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Saturday, September 30, 2023


Basketball schedule shows low risks

One thing has been a given for the UH basketball team since coach Tom Penders grabbed the reins back in 2004: The Cougars have always made it a point to play one of the tougher out-of-conference schedules in the nation.

They’ve played the high -risk, high-reward types of schools with big names such as LSU, Arizona, Kentucky and University of Nevada, Las Vegas to test their mettle, stir some upsets and keep the fans in the seats.

They’ve also played the high-risk, low-reward schools such as South Alabama, Rhode Island, Virginia Common-Wealth and St. Louis. These are some of the tougher teams in the country that don’t get the same recognition as the schools from larger conferences, thus a win over them wouldn’t have pushed UH over the edge at the end of the season.

A loss, however, could burst its tournament bubble or drop it from the Associated Press Top 25 rankings, as was the case in 2005 when the 25th ranked Cougars lost to South Alabama, a team that would eventually compile 24 wins and make the NCAA tournament, and were stripped of their ranking.

This year, they’ve taken a slightly different approach. The Cougars 2007-08 schedule reveals that most of those high risk, low reward schools have been weeded out and replaced with low-risk, low-reward schools with about three exceptions.

UH will take on VCU, a team that has established itself as an NCAA tournament contender in the last three years, for the third consecutive season in the Puerto Rico Tip Off on Nov. 15.

The Cougars are also scheduled to play Toledo (19-13 last season) on Dec. 1 at home and Massachusetts (24-9) on Jan. 2 in Boston.

Those games combined with home games against Kentucky and Arizona on Dec. 18 and Jan. 12 should provide for some competitive out of conference match ups.

The remaining seven games on the schedule look to be record boosters. Schools like Grambling State (who suffered a 30-point loss last season at Hoffheinz), Texas Southern, Arkansas-Pine Bluff and Southern will likely serve as warm-up games and confidence builders for a team looking to receive either an NCAA or National Invitational Tournament invite, after taking a post-season hiatus last season.

"We’ve pretty much got the schedule to where it’s an advantage to get the team prepared for conference play," UH associate head coach and Recruiting Director Melvin Haralson said. "Those games are games where it’s going to be good competition, but not overwhelming competition."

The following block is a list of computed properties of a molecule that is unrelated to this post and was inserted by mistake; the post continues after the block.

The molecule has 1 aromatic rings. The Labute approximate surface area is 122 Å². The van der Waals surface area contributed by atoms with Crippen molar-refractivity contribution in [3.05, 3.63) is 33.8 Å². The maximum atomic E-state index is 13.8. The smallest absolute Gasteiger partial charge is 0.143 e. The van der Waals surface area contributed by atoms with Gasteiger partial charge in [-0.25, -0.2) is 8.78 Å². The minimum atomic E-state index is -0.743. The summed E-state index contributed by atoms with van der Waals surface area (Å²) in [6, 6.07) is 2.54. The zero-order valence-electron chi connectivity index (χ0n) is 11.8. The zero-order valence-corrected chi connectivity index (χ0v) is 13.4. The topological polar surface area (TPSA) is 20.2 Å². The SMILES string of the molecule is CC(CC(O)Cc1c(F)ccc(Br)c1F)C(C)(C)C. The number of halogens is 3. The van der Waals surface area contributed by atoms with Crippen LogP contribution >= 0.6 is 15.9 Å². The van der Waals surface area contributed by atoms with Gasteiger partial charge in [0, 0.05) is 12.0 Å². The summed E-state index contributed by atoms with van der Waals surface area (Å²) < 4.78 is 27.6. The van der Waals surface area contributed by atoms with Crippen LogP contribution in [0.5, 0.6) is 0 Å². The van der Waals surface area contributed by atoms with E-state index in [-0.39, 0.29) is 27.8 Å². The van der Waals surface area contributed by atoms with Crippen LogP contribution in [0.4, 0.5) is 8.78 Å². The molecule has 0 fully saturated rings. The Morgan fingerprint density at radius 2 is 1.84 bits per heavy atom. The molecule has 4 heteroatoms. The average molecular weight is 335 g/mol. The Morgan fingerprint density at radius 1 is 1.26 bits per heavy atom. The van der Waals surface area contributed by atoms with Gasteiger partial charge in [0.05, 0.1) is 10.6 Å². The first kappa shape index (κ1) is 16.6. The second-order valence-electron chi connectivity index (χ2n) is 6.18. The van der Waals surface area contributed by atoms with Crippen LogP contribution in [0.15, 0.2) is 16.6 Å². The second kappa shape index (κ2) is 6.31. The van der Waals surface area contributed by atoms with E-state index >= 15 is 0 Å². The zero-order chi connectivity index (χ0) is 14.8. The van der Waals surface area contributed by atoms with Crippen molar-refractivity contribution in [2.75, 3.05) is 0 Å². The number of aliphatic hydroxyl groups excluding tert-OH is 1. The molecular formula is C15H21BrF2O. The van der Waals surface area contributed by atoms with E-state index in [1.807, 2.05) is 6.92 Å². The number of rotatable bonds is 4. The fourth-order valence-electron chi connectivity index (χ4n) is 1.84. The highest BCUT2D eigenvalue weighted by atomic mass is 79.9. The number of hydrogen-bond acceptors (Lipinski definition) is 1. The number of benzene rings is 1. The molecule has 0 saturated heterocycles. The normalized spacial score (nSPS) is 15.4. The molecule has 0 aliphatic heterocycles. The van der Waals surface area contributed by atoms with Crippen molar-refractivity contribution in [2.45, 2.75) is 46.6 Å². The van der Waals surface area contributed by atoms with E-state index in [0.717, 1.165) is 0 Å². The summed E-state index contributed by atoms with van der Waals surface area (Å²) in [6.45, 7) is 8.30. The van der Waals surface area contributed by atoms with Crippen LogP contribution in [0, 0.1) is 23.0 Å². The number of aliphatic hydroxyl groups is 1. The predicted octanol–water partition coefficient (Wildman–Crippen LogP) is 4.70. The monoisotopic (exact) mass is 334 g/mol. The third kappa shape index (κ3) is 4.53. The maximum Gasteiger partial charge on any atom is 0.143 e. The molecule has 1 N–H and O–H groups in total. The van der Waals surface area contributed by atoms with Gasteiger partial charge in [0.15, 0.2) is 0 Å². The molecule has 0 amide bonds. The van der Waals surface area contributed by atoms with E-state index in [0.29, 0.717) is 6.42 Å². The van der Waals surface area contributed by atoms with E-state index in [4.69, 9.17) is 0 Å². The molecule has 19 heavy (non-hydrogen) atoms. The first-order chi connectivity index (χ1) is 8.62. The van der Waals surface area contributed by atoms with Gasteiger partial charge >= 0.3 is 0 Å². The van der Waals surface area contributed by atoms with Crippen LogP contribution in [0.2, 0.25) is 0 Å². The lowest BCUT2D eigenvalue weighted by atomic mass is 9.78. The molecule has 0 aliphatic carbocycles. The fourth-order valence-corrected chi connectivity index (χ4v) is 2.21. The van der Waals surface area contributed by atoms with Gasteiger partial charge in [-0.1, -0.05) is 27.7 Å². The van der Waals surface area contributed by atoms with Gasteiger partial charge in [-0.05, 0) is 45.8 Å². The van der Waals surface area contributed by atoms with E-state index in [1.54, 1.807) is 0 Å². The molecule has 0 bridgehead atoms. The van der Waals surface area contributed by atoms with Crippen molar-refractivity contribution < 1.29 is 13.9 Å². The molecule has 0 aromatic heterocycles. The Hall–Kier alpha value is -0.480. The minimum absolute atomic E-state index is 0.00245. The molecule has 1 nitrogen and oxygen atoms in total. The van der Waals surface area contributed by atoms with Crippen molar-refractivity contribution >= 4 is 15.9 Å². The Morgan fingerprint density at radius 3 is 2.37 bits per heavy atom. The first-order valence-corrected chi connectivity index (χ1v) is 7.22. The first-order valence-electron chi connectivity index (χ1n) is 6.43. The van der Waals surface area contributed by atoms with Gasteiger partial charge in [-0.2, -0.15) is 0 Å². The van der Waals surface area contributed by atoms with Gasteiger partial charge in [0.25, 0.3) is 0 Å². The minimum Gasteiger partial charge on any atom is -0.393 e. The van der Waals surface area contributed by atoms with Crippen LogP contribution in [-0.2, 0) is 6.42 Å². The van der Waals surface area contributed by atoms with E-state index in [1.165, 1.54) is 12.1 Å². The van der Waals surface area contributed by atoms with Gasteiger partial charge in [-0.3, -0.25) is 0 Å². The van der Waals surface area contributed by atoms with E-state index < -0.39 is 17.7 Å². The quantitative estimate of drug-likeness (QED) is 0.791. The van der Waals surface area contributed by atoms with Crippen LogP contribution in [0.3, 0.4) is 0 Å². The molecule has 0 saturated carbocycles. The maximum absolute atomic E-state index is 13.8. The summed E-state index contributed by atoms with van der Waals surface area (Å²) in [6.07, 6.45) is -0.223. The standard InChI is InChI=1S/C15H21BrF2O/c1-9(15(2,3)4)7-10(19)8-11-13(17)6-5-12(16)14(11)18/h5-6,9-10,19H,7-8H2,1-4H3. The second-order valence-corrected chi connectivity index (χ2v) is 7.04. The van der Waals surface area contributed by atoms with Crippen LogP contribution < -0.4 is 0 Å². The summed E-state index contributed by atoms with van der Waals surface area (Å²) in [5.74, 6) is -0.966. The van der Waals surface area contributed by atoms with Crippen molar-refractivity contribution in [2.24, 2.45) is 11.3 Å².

Rice, a Conference USA school that has had no problem competing with UH in its cross-town rivalry since getting added to C-USA in 2005, could find itself at a disadvantage this season. The Owls, who have not lost to the Cougars at Autry Court since 2001, will have to play the first of two games against UH at the Reliant Arena because of construction.

Though they will not have a home court advantage in the 2007-08 season, Haralson doesn’t expect the rivalry to suffer.

"It doesn’t matter if we’re playing at Reliant," Haralson said. "It’s two teams in a rival situation, and anything goes in those types of games.

"Whoever plays the best defense and does the little things is going to win. The juices will be flowing. It’s all about whoever executes the most."

Haralson said he felt good about the team’s composition for the upcoming season. Senior guard Robert "Fluff" McKiver took on the role as a team leader and stepped up his game at the end of the season, picking up points at the foul-line by taking it to the rim as opposed to firing away from behind the arc.

Starters Tafari Toney, Marcus Malone and sixth man Dion Dowell will also be returning. They will team up with transfers Marcus Cousin, Kelvin Lewis and a slew of recruits to form a rotation about 10 men deep.

Fifth-year senior Lanny Smith, who had been seen in a boot in the middle of August as a preventative measure after experiencing ankle pain, should be ready to go around the start of the season.

"He has the boot off, and he’s taking it one day at a time," Haralson said. "He’s coming back and taking it slow. It’s not like last year where it’s a rush to get him back on the court. He can be a huge part of the team when he gets back."

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